CRASH OF A VENTURA
AT CAMDEN, NSW
ON 28 DECEMBER 1943
While landing at Camden Airfield on 28 December 1943, the port brake shuttle valve snapped off on Ventura A59-56 of 13 Squadron RAAF. This caused the brakes to become inoperative. The aircraft rolled off the end of the airfield and went through a boundary fence.
Crew details as per Aircraft Accident Data cards:-
F/O Alexander "Lex" George Goudie (409991) (Pilot)
F/O Edward Gough Whitlam (423371) (2nd Pilot)
F/O Robert Hamilton Smyth (408491) (Navigator)
F/O R.M. Turnbull (W/T Operator)
F/O F/Sgt W. Baxter
There were no serious injuries. The Edward Gough Whitlam shown above is actually Gough Whitlam who went on to become Prime Minister of Australia. Gough was actually a Navigator (B) rather than a 2nd Pilot as shown on the Aircraft Accident Data cards.
A 1945 edition of Wings magazine described a bombing raid during which a Ventura flown by Goudie with Gough Whitlam as Navigator was hit by Japanese anti-aircraft fire. This ruptured a fuel line in one of the engines. Goudie feathered the engine before it caught fire. Goudie then turned the Ventura around and headed for Australia which was some 500 miles away. On one engine a Ventura was expected to have a nominal range of 200 miles. As the aircraft continued to lose height, the crew threw anything that was moveable out of the aircraft to lighten it to conserve fuel. So serious was the outlook that a Catalina was dispatched to rescue the crew from and expected ocean ditching, however with his experienced flying skills Goudie managed to coax the aircraft back to the Australian coast and land at Truscott airfield. Goudie was mentioned in despatches for this mission.
There was another incident involving Gough Whitlam and the rest of the crew of their Ventura during a night time mission off the Queensland coast. They became the victim of "friendly fire" incident when an Australian warship, possibly the HMAS Warramunga opened fire on their aircraft thinking it was a Japanese aircraft.
In yet another incident the brakes of their Ventura failed as it came in to land at Archerfield airfield in Brisbane. The aircraft went of the end of the strip and up a small rise. The crew all climbed out and unbeknown to them at the time, their bomb bay had been torn open leaving a depth charge hanging out of it. The Ventura suddenly started to roll back down the rise towards them. Pilot, Lex Goudie described Gough Whitlam's escape into the scrub as a 'a most awkward complex of long arms and legs' (see photo below). Gough was 6ft 4 inches tall.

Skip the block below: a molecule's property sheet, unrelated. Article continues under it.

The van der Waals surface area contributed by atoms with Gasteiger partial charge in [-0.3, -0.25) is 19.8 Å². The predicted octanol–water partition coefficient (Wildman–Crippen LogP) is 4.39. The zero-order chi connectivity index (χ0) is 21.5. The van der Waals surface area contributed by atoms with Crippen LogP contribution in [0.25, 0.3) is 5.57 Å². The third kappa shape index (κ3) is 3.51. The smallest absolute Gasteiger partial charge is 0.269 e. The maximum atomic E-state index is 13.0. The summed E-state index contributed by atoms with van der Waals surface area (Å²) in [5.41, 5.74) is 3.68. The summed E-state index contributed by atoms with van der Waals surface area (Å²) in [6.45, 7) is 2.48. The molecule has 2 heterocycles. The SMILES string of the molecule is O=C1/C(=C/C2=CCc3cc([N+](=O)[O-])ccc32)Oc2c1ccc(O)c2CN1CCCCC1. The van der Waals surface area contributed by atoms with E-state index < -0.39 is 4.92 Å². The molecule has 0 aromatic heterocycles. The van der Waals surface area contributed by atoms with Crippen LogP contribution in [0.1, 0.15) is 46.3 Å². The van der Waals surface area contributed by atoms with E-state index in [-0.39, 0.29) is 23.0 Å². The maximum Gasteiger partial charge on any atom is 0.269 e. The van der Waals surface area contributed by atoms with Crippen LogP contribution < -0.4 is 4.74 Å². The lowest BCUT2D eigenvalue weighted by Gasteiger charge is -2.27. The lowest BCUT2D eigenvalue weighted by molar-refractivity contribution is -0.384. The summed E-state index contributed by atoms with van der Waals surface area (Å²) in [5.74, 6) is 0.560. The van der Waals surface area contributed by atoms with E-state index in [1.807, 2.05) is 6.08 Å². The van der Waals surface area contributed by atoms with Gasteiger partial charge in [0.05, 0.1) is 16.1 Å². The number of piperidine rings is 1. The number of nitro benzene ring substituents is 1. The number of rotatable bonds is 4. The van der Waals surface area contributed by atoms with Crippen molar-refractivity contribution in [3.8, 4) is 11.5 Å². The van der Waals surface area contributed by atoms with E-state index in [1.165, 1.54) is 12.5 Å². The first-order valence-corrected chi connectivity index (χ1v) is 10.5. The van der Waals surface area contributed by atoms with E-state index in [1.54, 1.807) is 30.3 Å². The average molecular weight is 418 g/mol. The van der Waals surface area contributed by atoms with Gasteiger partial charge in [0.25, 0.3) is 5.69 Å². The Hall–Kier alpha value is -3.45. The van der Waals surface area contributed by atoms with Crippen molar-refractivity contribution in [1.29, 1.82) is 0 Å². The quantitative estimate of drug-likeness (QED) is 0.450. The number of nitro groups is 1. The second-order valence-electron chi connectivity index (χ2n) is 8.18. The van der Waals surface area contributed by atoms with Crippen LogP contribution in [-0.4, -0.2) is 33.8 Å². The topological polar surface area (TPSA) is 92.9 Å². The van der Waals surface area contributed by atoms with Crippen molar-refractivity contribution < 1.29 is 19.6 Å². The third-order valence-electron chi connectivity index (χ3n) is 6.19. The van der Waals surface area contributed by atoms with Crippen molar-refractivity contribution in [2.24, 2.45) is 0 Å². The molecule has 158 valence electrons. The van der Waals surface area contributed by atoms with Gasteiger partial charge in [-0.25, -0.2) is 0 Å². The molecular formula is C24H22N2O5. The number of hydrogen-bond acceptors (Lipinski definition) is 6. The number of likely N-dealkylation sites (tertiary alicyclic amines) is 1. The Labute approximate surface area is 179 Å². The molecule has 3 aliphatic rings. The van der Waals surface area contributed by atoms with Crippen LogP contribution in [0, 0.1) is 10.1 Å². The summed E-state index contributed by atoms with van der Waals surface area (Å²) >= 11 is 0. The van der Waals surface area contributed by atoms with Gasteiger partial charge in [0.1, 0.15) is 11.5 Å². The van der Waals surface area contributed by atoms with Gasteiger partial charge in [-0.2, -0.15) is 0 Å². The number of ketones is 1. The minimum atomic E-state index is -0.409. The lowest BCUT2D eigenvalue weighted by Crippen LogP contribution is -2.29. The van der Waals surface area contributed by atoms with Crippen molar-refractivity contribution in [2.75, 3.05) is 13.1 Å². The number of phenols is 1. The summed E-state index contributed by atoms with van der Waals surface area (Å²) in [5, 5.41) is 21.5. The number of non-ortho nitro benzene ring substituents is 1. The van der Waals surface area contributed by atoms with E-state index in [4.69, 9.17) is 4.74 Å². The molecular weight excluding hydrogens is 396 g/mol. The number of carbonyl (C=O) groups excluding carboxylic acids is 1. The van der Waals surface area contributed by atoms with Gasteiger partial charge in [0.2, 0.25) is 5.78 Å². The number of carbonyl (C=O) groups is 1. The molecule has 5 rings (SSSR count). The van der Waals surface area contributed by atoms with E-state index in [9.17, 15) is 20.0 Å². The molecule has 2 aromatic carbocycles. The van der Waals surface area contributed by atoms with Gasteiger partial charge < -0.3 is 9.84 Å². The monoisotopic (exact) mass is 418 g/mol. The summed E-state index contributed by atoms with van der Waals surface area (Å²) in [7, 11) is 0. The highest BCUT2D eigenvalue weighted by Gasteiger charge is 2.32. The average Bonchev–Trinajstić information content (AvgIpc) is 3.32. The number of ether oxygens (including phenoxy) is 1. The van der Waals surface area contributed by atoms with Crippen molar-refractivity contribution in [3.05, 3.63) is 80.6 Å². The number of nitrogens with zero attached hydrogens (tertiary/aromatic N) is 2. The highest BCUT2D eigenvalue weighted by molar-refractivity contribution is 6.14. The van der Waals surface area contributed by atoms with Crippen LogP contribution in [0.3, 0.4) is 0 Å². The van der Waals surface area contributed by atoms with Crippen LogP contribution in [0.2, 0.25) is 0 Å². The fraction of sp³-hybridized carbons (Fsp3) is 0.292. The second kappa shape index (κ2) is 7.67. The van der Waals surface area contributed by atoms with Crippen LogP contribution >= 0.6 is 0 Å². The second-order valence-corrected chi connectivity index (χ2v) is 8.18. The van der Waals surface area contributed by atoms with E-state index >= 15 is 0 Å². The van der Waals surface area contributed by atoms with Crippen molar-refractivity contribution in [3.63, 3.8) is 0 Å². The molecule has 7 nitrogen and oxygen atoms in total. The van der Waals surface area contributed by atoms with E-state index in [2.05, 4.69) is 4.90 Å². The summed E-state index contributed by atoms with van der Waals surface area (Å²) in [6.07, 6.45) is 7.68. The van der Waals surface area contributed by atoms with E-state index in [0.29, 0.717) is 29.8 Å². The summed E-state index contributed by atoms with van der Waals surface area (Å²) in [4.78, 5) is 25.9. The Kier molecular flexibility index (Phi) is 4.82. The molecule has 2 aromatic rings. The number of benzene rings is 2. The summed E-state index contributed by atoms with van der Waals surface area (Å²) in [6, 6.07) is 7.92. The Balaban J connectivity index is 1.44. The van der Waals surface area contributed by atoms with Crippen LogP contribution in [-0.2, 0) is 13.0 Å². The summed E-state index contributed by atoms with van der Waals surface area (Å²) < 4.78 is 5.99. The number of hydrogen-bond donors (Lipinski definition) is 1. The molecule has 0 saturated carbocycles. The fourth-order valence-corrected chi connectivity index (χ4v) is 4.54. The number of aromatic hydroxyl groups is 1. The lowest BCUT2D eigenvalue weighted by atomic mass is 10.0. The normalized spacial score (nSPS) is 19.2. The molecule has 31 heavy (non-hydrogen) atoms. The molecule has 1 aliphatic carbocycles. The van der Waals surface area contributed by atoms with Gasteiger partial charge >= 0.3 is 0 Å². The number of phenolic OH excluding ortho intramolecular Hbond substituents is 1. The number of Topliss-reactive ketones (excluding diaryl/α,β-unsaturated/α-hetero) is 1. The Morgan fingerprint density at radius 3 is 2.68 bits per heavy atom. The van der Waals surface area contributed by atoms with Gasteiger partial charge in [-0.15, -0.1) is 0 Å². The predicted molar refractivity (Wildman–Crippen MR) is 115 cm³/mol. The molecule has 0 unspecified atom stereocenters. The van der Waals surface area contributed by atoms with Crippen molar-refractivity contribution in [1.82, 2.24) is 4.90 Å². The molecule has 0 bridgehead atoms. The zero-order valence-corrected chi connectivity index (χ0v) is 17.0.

Relaxing on the beach at Gove Peninsula, 1944
L - R at Rear: Gough
Whitlam, Peter Clarkson, Ian Sinclair,
The WW2 Nominal Roll shows an Edward Gough Whitlam (N42054) being in the Australian Army. So perhaps Gough was in the Army for a short time before joining the RAAF on 20 June 1942 at No. 2 Recruiting Centre in Sydney. He had been working as a Judges Associate with Mr. Justice Maxwell at the Judges Chambers, Supreme Court, King Street, Sydney prior to his enlistment. Gough was promoted to the rank of L.A.C. on 12 September 1942 while at 1 AOS. Gough's Personal Record of Service - Airmen shows that he served as a Private with the Sydney University Regiment from 15 December 1939 through to 24 December 1941.
He received his Air Observers Badge on 4 February 1943 at 3 BAGS. Flight Lieutenant Gough Whitlam was discharged from 13 Squadron RAAF on 17 October 1945.
His postings were as follows:-
2 ITS Bradfield Park 20 Jun 1942
1 AOS Cootamundra 17 Sep 1942
3 BAGS West Sale 14 Dec 1942
1 ANS Parkes 6 Feb 1943
1 OTO 22 Apr 43
Gough successfully completed No. 29 Navigators (B) Course from 8 Feb 43 to 4 Mar 1943.
Gough was promoted as follows:-
Pilot Officer 4 Mar 1943
Flying Officer 4 Sep 1943
Flight Lieutenant 4 Mar 1945
Gough served in the period between 9 June 1944 and 20 February 1945 in North eastern and North Western Areas and the period between 14 March 1945 and 20 September 1945 in the Philippines Islands with 13 Squadron RAAF and Pacific Echelon.
Gough was posted to 13 Squadron, RAAF in 1943. They operated mostly out of the Northern Territory and Dutch New Guinea, patrolling northern Australia, carrying out convoy escort, and attacking Japanese positions and shipping. In April 1944, Whitlam moved to Merauke. From here 13 Squadron carried out operations against Tanimbar and Aroe Islands. In 1945 Gough had moved with 13 Squadron to Truscott Airfield in northern Western Australia from where they attacked places as far away as Soembawa. During 1945, 13 Squadron flew long operations, usually through Morotai. These operations extended to as far as the Philippines.
Can anyone help me with more information on this crash?
© Peter Dunn 2015
This page first produced 7 May 2007
This page last updated 31 August 2015